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only a few hundred words. Most any human three-year-old has
a larger vocabulary, and the average high-school graduate has a
mental lexicon of about 60,000 words. Linguists and psycholo-
gists who have studied "talking apes," including researchers who
have taught them to communicate, stress that the animals rarely
combine even two words into a semantic whole and never utter the
type of complex "recursive" sentence---like this one---that embeds
one thought in another.
In the hope of beginning to explain this discrepancy, Geschwind
investigated which genes are turned on in the brains of humans and
in those of chimpanzees, our closest genetic relatives. He found
hundreds of di erences but had no way to determine which ones
mattered---which were most significant in driving evolution and
determining brain function. Overwhelmed, he turned to a mathe-
matician friend at UCLA, Steve Horvath.
With Horvath's guidance, Geschwind and his grad student
Michael Oldham arrived at a new way to approach the problem.
Rather than looking at di erences between individual genes, they
analyzed di erences between networks of genes expressed at the
same time. Specifically, they looked at autopsied slices of human
and chimp brains and compared these "coexpressed" genes in
specific "modules," including the cerebral cortex, the cerebellum,
and the primary visual cortex.
They found that within each module's networks, some genes
served as hubs, connecting to many other genes. Diagrams of the
networks look much like maps of airline routes, and both the human
and chimp maps have a ridiculous number of hubs and spokes. But
the diagrams make it easy to see the most important genes---those at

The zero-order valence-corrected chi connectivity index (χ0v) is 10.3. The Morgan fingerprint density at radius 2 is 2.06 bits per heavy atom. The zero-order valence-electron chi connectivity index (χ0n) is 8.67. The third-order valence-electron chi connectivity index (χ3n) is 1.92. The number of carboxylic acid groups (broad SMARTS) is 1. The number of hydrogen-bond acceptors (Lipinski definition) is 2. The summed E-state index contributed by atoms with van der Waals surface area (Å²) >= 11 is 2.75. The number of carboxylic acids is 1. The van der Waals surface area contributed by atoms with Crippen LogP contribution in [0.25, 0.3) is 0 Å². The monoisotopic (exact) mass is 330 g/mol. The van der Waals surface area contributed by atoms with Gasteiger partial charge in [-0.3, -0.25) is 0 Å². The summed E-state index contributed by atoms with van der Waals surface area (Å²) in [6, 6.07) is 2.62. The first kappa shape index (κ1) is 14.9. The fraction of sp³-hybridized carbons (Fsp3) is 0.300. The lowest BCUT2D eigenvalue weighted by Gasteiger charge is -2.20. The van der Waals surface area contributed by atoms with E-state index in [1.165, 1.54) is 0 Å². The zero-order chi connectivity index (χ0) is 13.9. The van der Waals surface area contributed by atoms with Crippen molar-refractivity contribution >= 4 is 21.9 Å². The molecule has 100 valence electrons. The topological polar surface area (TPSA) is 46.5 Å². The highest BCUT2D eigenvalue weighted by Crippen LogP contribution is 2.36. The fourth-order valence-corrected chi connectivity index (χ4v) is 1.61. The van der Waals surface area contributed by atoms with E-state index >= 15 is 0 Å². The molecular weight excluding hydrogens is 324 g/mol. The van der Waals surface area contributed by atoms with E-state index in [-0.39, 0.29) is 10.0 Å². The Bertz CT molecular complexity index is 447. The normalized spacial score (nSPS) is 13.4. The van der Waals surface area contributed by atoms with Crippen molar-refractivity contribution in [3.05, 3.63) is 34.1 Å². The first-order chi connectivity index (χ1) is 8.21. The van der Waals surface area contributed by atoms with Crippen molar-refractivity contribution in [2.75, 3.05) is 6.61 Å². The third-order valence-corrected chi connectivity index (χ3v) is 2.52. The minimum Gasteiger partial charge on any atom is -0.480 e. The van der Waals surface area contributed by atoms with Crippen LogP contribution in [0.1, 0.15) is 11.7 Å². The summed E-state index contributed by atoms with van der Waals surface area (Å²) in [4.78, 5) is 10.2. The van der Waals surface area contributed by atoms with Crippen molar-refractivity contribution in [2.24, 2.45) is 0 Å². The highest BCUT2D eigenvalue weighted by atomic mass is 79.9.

the hubs. And when the team took the human map of a module and
removed all the chimp connections for the same module, only a few
genes were left. It became startlingly clear not only which genes are
uniquely human, but also which of those are most important.
This approach yielded insights that weren't possible with
older techniques; simply comparing human and chimp expres-
sion of individual genes misses the vast majority of variation that
takes place between groups of genes. Though no new connec-
tions between genes and language have emerged yet, Geschwind
and his colleagues did find that most of the di erences occurred
in the cerebral cortex---the very part of the brain that expanded
the most in humans, and in which Broca's and Wernicke's areas
reside. Geschwind is hopeful that taking a broader view of not only
the genome but also the transcriptome---the set of genes that are
turned on at any given time---will lead to more insights into the
genetics of language. "We need to understand the transcriptome
in the same way we understand the genome," he says.
So far, however, the most intriguing and concrete genetic clues
to the evolution of speech and language have emerged from simple,
direct comparisons of animal and human versions of FOXP2.
"FOXP2 is paradigmatic," says Geschwind. "It's this beacon, and